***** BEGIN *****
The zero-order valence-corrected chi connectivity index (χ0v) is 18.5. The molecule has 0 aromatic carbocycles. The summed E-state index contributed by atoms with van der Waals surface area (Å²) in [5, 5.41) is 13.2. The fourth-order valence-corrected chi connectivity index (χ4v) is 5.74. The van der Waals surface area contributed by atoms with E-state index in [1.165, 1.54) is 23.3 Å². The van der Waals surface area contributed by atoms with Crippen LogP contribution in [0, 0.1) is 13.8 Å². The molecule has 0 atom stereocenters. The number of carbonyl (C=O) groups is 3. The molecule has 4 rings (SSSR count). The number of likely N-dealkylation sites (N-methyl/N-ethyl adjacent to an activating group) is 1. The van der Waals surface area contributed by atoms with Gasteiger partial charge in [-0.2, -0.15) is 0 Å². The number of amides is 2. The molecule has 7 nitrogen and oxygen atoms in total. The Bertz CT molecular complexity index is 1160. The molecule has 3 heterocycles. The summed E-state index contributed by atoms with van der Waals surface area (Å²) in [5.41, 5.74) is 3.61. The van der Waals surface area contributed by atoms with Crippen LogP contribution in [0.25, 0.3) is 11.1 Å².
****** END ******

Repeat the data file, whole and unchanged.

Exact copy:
The zero-order valence-corrected chi connectivity index (χ0v) is 18.5. The molecule has 0 aromatic carbocycles. The summed E-state index contributed by atoms with van der Waals surface area (Å²) in [5, 5.41) is 13.2. The fourth-order valence-corrected chi connectivity index (χ4v) is 5.74. The van der Waals surface area contributed by atoms with E-state index in [1.165, 1.54) is 23.3 Å². The van der Waals surface area contributed by atoms with Crippen LogP contribution in [0, 0.1) is 13.8 Å². The molecule has 0 atom stereocenters. The number of carbonyl (C=O) groups is 3. The molecule has 4 rings (SSSR count). The number of likely N-dealkylation sites (N-methyl/N-ethyl adjacent to an activating group) is 1. The van der Waals surface area contributed by atoms with Gasteiger partial charge in [-0.2, -0.15) is 0 Å². The number of amides is 2. The molecule has 7 nitrogen and oxygen atoms in total. The Bertz CT molecular complexity index is 1160. The molecule has 3 heterocycles. The summed E-state index contributed by atoms with van der Waals surface area (Å²) in [5.41, 5.74) is 3.61. The van der Waals surface area contributed by atoms with Crippen LogP contribution in [0.25, 0.3) is 11.1 Å².